Samsung, Reactrix To Showcase Ad Platform At CES

Digital media company Reactrix Systems and consumer electronics company Samsung launched an interactive advertising platform Wednesday dubbed WAVEscape and will showcase the system at the Consumer Electronics Show (CES) in Las Vegas Jan. 7-10.

The two companies say Hilton Hotels & Resorts has agreed to install the futuristic flat-panel technology at select hotels worldwide. The system provides a virtual world to market hotel services, from business to pleasure, as well as an interactive advertising platform for local restaurants, shopping centers, museums, and more.

The system relies on two pairs of cameras mounted at different heights above the Samsung display. The cameras scan the area in front of the display and digitize objects that come within 15 feet. The information feeds into a computer that processes tens of thousands of formulas 30 times per second before identifying those that match.

As consumers approach the WAVEscape digitally formatted advertisement on the Samsung monitor, their position and gestures are instantly recognized. Let's say the display projects an image of a soccer field with an Adidas-branded ball in the middle. If the consumer walks up and kicks the image of the ball, it might roll across the green grassy field or fly through the air as if was real.



Reactrix founder and chief scientist Matt Bell says the system relies on a technology known as "practical computer vision," but finding a way to make it reliable in real-world environments wasn't easy. "It works great in a lab, but environmental situations like sun and wind make movement unpredictable," he says. "People are good at adjusting to changing conditions, but it's difficult for computers."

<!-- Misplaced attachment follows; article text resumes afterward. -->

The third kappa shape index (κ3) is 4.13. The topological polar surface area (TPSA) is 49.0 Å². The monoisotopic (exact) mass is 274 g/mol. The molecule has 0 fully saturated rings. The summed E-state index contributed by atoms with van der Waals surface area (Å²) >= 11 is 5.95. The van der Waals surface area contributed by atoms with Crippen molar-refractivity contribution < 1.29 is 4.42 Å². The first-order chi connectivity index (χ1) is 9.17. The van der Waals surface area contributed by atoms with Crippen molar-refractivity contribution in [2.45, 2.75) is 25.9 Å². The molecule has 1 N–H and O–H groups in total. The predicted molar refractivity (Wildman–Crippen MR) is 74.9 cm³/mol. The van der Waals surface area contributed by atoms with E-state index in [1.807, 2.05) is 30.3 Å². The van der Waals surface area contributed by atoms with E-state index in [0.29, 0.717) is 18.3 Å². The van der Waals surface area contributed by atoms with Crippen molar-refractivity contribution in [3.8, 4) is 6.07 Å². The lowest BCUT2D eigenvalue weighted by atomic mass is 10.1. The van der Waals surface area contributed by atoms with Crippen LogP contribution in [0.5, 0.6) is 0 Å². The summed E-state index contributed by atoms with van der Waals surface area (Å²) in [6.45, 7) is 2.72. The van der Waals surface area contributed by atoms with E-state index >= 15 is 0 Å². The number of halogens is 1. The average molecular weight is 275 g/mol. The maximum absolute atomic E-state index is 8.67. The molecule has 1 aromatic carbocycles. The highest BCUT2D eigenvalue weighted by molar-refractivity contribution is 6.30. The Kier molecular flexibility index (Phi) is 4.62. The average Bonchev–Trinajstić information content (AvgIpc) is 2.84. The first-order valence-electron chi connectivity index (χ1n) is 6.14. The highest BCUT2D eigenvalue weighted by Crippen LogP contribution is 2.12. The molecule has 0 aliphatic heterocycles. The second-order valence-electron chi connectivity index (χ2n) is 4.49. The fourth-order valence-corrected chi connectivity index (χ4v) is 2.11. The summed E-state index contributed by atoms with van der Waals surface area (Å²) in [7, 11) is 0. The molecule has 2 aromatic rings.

The system measures the distance, size and shape of each part of a person's body, down to a fraction of an inch--separating hands, arms and other parts. Images from the 3-D camera are merged to give the computer one view of the person standing in front of the camera.

Bell says Reactrix built in the "Effects Engine" from the prior version of the system called STEPscape, which projects 6-foot-by-8-foot interactive, two-dimensional images on the floor in public venues, such as malls and movie theaters. "The STEPscape floor display was successful, but people are more familiar with seeing ads on the wall, not the floor," he says.

The Effects Engine receives and processes images from the camera, allowing artists to quickly create a variety of content, including advertisements and games, by plugging together building blocks rather than programming software.

The ads and content displayed on the Samsung monitors are updated remotely. The platform transmits ads via EVDO, which runs over the cellular network. From a network operations center, Reactrix can monitor the systems, upload new content and software improvements, and run logs to make sure ads appeared on schedule.

The Reactrix and Samsung solution is available on Samsung's large-format-display 570DX products.

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